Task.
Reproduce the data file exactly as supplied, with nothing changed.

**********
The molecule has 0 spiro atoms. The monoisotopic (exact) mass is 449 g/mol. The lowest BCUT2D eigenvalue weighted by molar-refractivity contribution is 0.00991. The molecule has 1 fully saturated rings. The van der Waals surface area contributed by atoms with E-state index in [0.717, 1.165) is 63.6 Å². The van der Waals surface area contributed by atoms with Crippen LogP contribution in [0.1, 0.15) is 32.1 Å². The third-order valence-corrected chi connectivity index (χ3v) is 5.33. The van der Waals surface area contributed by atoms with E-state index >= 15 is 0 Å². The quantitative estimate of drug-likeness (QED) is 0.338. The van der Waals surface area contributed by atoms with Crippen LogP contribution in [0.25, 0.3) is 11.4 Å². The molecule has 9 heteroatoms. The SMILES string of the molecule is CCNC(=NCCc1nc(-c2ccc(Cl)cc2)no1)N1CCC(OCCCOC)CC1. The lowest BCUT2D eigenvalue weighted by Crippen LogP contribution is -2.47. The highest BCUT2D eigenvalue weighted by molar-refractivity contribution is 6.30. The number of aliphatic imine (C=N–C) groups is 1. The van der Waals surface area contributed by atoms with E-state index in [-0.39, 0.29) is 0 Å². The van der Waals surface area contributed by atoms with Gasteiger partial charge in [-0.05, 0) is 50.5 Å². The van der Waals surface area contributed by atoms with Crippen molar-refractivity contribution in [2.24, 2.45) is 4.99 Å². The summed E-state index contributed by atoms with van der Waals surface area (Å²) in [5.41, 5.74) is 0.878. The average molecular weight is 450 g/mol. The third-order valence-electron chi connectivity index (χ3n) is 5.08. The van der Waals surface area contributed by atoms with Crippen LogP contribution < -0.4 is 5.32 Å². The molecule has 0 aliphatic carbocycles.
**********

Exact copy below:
The molecule has 0 spiro atoms. The monoisotopic (exact) mass is 449 g/mol. The lowest BCUT2D eigenvalue weighted by molar-refractivity contribution is 0.00991. The molecule has 1 fully saturated rings. The van der Waals surface area contributed by atoms with E-state index in [0.717, 1.165) is 63.6 Å². The van der Waals surface area contributed by atoms with Crippen LogP contribution in [0.1, 0.15) is 32.1 Å². The third-order valence-corrected chi connectivity index (χ3v) is 5.33. The van der Waals surface area contributed by atoms with E-state index >= 15 is 0 Å². The quantitative estimate of drug-likeness (QED) is 0.338. The van der Waals surface area contributed by atoms with Crippen LogP contribution in [0.25, 0.3) is 11.4 Å². The molecule has 9 heteroatoms. The SMILES string of the molecule is CCNC(=NCCc1nc(-c2ccc(Cl)cc2)no1)N1CCC(OCCCOC)CC1. The lowest BCUT2D eigenvalue weighted by Crippen LogP contribution is -2.47. The highest BCUT2D eigenvalue weighted by molar-refractivity contribution is 6.30. The number of aliphatic imine (C=N–C) groups is 1. The van der Waals surface area contributed by atoms with E-state index in [-0.39, 0.29) is 0 Å². The van der Waals surface area contributed by atoms with Gasteiger partial charge in [-0.05, 0) is 50.5 Å². The van der Waals surface area contributed by atoms with Crippen molar-refractivity contribution in [2.24, 2.45) is 4.99 Å². The summed E-state index contributed by atoms with van der Waals surface area (Å²) in [5.41, 5.74) is 0.878. The average molecular weight is 450 g/mol. The third-order valence-electron chi connectivity index (χ3n) is 5.08. The van der Waals surface area contributed by atoms with Crippen LogP contribution < -0.4 is 5.32 Å². The molecule has 0 aliphatic carbocycles.